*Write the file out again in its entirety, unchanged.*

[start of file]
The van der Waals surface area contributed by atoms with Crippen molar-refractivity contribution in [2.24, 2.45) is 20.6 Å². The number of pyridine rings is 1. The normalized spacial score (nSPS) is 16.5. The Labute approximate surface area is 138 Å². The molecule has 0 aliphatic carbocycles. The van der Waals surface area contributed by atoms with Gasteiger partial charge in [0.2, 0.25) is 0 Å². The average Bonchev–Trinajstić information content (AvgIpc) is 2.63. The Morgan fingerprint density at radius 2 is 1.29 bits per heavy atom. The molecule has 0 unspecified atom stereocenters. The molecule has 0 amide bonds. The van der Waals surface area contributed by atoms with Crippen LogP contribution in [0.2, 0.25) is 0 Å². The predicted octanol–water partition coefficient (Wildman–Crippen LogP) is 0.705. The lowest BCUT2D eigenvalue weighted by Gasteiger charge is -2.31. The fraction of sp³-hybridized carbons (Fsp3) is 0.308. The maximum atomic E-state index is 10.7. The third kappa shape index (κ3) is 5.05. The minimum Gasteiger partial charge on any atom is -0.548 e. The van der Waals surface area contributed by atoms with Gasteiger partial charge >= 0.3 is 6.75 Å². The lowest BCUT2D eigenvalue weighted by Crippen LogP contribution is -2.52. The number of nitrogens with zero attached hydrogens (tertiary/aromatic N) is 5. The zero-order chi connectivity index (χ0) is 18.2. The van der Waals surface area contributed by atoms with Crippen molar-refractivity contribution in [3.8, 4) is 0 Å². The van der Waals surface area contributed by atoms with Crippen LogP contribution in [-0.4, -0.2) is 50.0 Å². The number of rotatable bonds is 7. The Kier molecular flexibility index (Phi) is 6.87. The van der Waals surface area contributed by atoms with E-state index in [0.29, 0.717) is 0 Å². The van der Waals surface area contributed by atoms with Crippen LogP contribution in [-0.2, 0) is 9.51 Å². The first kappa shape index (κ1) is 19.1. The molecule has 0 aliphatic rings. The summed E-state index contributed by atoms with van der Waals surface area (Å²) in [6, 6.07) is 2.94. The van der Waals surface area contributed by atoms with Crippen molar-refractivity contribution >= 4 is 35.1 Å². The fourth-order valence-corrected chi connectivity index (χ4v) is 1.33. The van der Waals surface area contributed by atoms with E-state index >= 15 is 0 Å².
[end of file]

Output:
The van der Waals surface area contributed by atoms with Crippen molar-refractivity contribution in [2.24, 2.45) is 20.6 Å². The number of pyridine rings is 1. The normalized spacial score (nSPS) is 16.5. The Labute approximate surface area is 138 Å². The molecule has 0 aliphatic carbocycles. The van der Waals surface area contributed by atoms with Gasteiger partial charge in [0.2, 0.25) is 0 Å². The average Bonchev–Trinajstić information content (AvgIpc) is 2.63. The Morgan fingerprint density at radius 2 is 1.29 bits per heavy atom. The molecule has 0 unspecified atom stereocenters. The molecule has 0 amide bonds. The van der Waals surface area contributed by atoms with Crippen LogP contribution in [0.2, 0.25) is 0 Å². The predicted octanol–water partition coefficient (Wildman–Crippen LogP) is 0.705. The lowest BCUT2D eigenvalue weighted by Gasteiger charge is -2.31. The fraction of sp³-hybridized carbons (Fsp3) is 0.308. The maximum atomic E-state index is 10.7. The third kappa shape index (κ3) is 5.05. The minimum Gasteiger partial charge on any atom is -0.548 e. The van der Waals surface area contributed by atoms with Gasteiger partial charge >= 0.3 is 6.75 Å². The lowest BCUT2D eigenvalue weighted by Crippen LogP contribution is -2.52. The number of nitrogens with zero attached hydrogens (tertiary/aromatic N) is 5. The zero-order chi connectivity index (χ0) is 18.2. The van der Waals surface area contributed by atoms with Crippen molar-refractivity contribution in [3.8, 4) is 0 Å². The van der Waals surface area contributed by atoms with Crippen LogP contribution in [-0.4, -0.2) is 50.0 Å². The number of rotatable bonds is 7. The Kier molecular flexibility index (Phi) is 6.87. The van der Waals surface area contributed by atoms with E-state index in [0.29, 0.717) is 0 Å². The van der Waals surface area contributed by atoms with Crippen LogP contribution in [-0.2, 0) is 9.51 Å². The first kappa shape index (κ1) is 19.1. The molecule has 0 aliphatic rings. The summed E-state index contributed by atoms with van der Waals surface area (Å²) in [6, 6.07) is 2.94. The van der Waals surface area contributed by atoms with Crippen molar-refractivity contribution >= 4 is 35.1 Å². The fourth-order valence-corrected chi connectivity index (χ4v) is 1.33. The van der Waals surface area contributed by atoms with E-state index >= 15 is 0 Å².